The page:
Merchants and festivals

I am still thinking about Clifton Arts Festival – how lovely, how nice to be a part of the large event. It was so nice.

Festivals, street fairs, art markets, and the like exist to add spark to mainstreet, wherever that may be.  Some merchant centers get it, embrace it, and fling open wide the doors of businesses lining the streets o f the events, have specials, set up booths themself, or offer some fair/festival deal… whatever the product sold.  Other merchant centers dont get it, and purposefully close early, or tack hastily scribbled signs that say things like “No Bathrooms Available unless you are a customer”.  Or they look upon a street closure and festival as an inconvenience that makes their lives challenging. 

We have done a number of events sponsored by “Mainstreet” groups and they get it.  The Vermillion in Bloom event in late April was one that understood… lots of local stores, greenhouses, and merchants…. welcoming mainstreet shopkeepers, eager to make and keep new customers.  It was a warm and charming experience.

Monthly we do the A Day in the Country Market in Burton, and they get it too… From the fabulous coffee shop to the 50s diner, and all the shops in between there is an excitement to have the crowds visit, linger, soak in small town america, and perhaps spend a few dollars.  But their warm charm compels you to want to stop, and buy that lucious cinnamon roll with a steaming cup of Joe….

Kent’s Masterpieces in Wine and Art Show was another that got it.  Organized by Mainstreet Kent, the merchants were open, smiling, and welcoming to all who strayed off the street and into their place.  Welcoming atmosphere often means an increase in economic outcome.  People want to spend money when they encounter people who are warm, charming, good listeners, and willing to just be people.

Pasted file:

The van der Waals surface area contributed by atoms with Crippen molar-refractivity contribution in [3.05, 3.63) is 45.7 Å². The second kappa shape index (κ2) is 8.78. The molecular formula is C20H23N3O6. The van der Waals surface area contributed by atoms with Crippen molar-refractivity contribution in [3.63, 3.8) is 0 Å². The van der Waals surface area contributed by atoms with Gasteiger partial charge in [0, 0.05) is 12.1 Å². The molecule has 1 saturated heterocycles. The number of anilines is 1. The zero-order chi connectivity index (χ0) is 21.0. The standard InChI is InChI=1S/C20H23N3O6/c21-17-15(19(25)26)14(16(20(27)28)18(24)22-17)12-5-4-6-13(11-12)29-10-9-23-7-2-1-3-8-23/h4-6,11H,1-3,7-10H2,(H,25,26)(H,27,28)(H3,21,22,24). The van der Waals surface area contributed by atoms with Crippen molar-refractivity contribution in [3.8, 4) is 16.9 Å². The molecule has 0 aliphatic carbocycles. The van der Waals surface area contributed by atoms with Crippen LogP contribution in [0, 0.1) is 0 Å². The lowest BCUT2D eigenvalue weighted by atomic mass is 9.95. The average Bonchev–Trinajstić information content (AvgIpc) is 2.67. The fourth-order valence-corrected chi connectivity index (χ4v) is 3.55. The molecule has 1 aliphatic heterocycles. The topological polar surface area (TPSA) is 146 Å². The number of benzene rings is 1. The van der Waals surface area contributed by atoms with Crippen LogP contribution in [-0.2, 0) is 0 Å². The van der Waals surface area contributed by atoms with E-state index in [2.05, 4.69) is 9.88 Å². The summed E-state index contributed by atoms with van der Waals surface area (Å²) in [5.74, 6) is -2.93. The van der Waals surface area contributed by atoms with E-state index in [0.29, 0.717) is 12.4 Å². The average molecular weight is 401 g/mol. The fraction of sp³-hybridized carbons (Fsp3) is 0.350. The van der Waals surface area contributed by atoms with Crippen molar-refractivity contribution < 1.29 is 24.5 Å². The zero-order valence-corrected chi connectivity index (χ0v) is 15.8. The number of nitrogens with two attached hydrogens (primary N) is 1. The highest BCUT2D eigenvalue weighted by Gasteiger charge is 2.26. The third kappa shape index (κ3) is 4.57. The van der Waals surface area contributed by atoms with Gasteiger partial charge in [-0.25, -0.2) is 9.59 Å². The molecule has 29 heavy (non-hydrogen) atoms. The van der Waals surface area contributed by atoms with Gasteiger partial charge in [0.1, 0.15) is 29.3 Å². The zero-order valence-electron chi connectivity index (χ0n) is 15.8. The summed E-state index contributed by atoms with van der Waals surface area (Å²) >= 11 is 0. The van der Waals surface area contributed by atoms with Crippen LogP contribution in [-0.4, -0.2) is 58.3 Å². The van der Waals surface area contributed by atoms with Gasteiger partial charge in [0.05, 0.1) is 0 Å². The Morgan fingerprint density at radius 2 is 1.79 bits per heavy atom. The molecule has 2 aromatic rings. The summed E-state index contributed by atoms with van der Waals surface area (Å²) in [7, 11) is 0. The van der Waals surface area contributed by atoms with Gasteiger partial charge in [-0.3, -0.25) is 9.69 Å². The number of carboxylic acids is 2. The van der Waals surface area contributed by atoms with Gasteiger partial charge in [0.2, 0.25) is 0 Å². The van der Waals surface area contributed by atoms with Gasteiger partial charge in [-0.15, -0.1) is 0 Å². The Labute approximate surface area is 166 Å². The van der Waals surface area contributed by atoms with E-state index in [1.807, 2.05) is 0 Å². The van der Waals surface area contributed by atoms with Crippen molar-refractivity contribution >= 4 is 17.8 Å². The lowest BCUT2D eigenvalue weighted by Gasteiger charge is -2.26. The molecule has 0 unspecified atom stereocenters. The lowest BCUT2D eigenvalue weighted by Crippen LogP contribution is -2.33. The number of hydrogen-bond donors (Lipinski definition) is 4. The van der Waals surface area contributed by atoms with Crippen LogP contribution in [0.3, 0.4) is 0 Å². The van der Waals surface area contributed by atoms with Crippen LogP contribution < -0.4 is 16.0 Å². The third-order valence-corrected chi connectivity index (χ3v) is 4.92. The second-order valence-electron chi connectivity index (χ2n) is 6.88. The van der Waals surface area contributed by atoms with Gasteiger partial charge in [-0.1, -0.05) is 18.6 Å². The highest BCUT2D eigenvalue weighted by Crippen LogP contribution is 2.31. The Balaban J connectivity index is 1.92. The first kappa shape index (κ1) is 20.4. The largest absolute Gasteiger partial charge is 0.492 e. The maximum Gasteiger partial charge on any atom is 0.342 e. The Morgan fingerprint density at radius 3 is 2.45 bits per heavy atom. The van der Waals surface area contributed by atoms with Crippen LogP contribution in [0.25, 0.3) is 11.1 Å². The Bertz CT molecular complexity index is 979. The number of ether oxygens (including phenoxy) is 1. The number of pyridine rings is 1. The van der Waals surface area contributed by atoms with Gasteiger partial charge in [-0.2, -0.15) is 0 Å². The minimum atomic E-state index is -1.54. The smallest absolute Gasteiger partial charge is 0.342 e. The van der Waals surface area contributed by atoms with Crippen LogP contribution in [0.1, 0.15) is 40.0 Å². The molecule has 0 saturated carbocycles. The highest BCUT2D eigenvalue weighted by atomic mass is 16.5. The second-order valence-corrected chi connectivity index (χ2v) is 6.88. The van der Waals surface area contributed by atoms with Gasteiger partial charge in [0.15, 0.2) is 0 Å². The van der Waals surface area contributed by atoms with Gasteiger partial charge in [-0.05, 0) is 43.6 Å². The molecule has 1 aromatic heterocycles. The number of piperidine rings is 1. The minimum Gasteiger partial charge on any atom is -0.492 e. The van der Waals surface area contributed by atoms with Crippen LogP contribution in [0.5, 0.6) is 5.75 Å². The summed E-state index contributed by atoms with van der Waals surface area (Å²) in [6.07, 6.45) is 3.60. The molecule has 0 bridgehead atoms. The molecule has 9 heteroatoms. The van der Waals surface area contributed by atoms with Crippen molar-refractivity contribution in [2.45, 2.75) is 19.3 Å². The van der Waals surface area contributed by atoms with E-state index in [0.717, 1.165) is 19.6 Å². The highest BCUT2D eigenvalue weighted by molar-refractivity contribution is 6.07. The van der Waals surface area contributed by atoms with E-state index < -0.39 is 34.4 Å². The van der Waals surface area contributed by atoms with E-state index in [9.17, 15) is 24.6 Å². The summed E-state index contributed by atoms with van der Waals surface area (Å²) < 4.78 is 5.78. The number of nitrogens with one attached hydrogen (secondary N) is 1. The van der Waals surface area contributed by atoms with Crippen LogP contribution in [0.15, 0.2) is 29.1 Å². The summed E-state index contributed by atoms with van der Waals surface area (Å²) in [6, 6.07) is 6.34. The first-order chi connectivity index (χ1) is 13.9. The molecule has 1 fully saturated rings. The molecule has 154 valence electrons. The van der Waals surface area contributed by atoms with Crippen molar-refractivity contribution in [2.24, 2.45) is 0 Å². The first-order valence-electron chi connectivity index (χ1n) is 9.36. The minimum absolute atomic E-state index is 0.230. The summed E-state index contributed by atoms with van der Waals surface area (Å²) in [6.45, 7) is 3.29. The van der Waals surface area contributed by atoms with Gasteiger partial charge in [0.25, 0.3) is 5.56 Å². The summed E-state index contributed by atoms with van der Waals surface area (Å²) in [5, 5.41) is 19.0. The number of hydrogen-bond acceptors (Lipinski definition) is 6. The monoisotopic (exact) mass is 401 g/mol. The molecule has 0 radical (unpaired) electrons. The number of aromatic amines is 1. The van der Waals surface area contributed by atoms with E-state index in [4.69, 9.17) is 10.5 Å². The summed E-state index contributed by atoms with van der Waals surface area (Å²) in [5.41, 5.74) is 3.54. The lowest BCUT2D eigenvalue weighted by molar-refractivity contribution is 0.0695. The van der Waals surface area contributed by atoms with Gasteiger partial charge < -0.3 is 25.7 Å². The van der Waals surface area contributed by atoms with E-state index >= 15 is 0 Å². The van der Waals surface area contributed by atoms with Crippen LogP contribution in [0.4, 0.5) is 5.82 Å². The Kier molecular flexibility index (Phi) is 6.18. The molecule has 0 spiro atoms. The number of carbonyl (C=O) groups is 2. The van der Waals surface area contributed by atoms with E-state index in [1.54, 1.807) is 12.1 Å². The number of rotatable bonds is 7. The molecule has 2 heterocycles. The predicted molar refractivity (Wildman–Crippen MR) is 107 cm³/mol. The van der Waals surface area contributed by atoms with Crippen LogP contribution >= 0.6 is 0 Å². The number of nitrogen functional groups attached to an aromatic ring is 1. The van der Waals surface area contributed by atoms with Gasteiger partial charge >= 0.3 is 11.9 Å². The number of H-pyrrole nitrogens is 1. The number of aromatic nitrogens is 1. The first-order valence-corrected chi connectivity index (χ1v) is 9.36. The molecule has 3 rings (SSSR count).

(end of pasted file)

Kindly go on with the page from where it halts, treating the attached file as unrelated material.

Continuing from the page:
While the tents were filled with mostly friendly artists eager to engage, discuss their work, and encourage you to linger this was not the case of some of the merchants on clifton…. many of the storefront merchants were not embracing the throngs of people the event drew, and hung hastily written signs “NO BATHROOM UNLESS YOU ARE A CUSTOMER”, or treated you like an inconvenience when you stopped to buy bottled water.  How much more volume of buisness could you draw with 10,000 plus people parading around on your street.  The restaurants and bars knew this was a good thing… they jumped on it.   So what happened to the other stores?  And would it have been so terrible to fling open doors and invite people in… let that person doing the pee-pee dance use your restroom, or have some sort of deal for festival goers….

Well, I cant control how merchants act, or what decisions they make.  Perhaps those places that were reluctant to embrace the crowds have well established business, and dont need to worry about the economics of staying in business.  For those who got it, thank you.  For those that didn’t and treated event goers with less than great customer service perhaps it is time to evaluate…